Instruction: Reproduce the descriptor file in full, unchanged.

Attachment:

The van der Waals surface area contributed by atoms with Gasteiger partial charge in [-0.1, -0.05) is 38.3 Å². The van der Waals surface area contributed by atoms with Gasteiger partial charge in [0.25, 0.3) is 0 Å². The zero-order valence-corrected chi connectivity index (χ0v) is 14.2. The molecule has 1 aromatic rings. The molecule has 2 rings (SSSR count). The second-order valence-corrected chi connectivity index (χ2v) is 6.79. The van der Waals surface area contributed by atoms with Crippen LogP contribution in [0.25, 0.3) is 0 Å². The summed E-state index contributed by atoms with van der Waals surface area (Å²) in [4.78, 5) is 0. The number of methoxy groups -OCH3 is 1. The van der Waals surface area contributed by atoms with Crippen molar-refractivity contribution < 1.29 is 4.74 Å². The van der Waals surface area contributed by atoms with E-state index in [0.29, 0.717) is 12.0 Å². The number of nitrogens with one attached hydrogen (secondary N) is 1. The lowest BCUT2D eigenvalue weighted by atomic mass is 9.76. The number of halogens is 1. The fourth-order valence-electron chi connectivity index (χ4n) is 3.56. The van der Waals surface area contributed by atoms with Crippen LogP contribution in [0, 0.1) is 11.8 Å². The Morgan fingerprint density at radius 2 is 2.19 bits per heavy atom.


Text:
The van der Waals surface area contributed by atoms with Gasteiger partial charge in [-0.1, -0.05) is 38.3 Å². The van der Waals surface area contributed by atoms with Gasteiger partial charge in [0.25, 0.3) is 0 Å². The zero-order valence-corrected chi connectivity index (χ0v) is 14.2. The molecule has 1 aromatic rings. The molecule has 2 rings (SSSR count). The second-order valence-corrected chi connectivity index (χ2v) is 6.79. The van der Waals surface area contributed by atoms with Crippen LogP contribution in [0.25, 0.3) is 0 Å². The summed E-state index contributed by atoms with van der Waals surface area (Å²) in [4.78, 5) is 0. The number of methoxy groups -OCH3 is 1. The van der Waals surface area contributed by atoms with Crippen molar-refractivity contribution < 1.29 is 4.74 Å². The van der Waals surface area contributed by atoms with E-state index in [0.29, 0.717) is 12.0 Å². The number of nitrogens with one attached hydrogen (secondary N) is 1. The lowest BCUT2D eigenvalue weighted by atomic mass is 9.76. The number of halogens is 1. The fourth-order valence-electron chi connectivity index (χ4n) is 3.56. The van der Waals surface area contributed by atoms with Crippen LogP contribution in [0, 0.1) is 11.8 Å². The Morgan fingerprint density at radius 2 is 2.19 bits per heavy atom.